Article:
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I want to disable usb devices based on vendor id in Linux environment. I want to allow only specific USB devices, based on vendor id.

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How to Block USB/PEN DRIVE in Linux (kali linux) grprajapat.blogspot.in/2014/09/… –  user84781 Sep 20 '14 at 6:38
    
I have one specific vendor:device ID I want to disable cdc_acm for. I have since made this into a separate question. –  mirabilos Nov 3 '14 at 13:52

2 Answers 2

You can make a udev rule that disables devices by default, but enables certain ones by vendor ID. Make a file /etc/udev/rules.d/01-usblockdown.rules that contains a rule to disable devices:

ACTION=="add", SUBSYSTEMS=="usb", RUN+="/bin/sh -c 'for host in /sys/bus/usb/devices/usb*; do echo 0 > $host/authorized_default; done'"

And then rules to enable the devices you want to allow (you can use ATTR{idVendor} to get at the vendor ID):

ACTION=="add", ATTR{idVendor}=="0000" RUN+="/bin/sh -c 'echo 1 >/sys$DEVPATH/authorized'"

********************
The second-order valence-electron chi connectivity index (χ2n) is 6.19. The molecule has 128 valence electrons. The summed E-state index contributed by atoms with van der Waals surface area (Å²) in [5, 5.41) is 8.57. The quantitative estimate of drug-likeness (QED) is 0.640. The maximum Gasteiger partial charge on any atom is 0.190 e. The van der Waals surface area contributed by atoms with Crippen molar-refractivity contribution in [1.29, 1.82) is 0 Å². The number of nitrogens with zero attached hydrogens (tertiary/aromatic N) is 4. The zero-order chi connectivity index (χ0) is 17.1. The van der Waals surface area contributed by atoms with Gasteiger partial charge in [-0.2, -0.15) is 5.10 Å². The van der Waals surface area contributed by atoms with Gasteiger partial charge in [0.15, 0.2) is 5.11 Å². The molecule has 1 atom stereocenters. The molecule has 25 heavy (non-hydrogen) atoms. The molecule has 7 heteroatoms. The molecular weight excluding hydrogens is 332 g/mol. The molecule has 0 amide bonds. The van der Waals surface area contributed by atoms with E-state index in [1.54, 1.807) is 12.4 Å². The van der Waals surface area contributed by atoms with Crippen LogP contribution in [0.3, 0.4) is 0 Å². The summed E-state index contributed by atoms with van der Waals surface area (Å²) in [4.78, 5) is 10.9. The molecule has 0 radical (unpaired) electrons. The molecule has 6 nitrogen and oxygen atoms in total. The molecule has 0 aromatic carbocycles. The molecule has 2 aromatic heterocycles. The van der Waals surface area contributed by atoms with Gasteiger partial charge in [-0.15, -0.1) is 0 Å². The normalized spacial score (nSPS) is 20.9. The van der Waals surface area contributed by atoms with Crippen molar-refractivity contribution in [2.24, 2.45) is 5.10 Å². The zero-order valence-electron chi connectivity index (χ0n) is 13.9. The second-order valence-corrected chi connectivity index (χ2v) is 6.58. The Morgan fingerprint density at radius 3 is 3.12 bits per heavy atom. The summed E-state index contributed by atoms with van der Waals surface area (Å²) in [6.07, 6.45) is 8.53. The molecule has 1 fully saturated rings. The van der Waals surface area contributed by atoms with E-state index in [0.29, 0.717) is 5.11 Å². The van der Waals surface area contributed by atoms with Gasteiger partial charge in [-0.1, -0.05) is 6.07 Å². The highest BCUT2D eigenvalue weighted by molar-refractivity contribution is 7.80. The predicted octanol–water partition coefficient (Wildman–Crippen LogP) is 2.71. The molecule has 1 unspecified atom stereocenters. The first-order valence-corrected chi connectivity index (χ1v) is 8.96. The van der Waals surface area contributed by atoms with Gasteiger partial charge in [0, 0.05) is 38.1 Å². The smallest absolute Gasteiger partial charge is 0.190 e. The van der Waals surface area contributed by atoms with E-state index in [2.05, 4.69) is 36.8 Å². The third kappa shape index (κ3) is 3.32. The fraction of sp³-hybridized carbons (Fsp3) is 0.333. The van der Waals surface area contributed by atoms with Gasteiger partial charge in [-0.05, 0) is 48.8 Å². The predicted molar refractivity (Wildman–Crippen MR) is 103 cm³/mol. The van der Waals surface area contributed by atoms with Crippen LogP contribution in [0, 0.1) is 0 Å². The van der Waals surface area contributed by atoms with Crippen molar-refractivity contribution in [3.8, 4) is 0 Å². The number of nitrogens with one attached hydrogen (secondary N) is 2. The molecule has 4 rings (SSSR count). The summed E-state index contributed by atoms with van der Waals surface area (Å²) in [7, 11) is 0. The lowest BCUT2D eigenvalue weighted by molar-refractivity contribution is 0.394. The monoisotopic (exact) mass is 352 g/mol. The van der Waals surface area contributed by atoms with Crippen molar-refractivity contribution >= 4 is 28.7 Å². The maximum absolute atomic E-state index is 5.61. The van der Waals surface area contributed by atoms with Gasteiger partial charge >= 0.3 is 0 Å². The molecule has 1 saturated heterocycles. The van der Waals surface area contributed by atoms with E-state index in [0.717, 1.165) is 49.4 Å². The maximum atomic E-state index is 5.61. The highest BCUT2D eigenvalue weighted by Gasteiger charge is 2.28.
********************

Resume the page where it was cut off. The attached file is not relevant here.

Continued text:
See "Locking down Linux using UDEV" for more information.

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is the above command is enough or we have to do any udevadm trigger to get effect of this. –  subbarao Mar 4 '13 at 9:24
    
hi Stephane, we have to add both rules to allow specific pendrive? –  subbarao Mar 5 '13 at 5:44
    
@mirabilos, try asking a separate question. –  Stéphane Chazelas Nov 2 '14 at 19:31

(this might have been better as a comment but I lack the points so expanded it into an answer)

I came here searching for how to allow all usb devices except disabling a specific one by vendor and product id. How to disable a usb sound device with udev answers it for the 0d8c:000c example.

Create /etc/udev/rules.d/disable-usb-device.rules:

ACTION=="add", ATTR{idVendor}=="0d8c", ATTR{idProduct}=="000c", RUN="/bin/sh -c 'echo 0 >/sys/\$devpath/authorized'"

There a discrepancy between the answer and a comment below with RUN= vs. RUN+=, I tried the former and it worked fine.

I was expecting dmesg or lusb to report differently but they both show the un-authorized device getting enumerated just as before, but other processes/modules that would have launched automatically appear to not be running which was the desired effect. cat /sys/bus/usb/devices/1-2.2.1.1.4/authorized (the 1-2.2... for example which can be found in dmesg) shows that the 0 was put in the right place.

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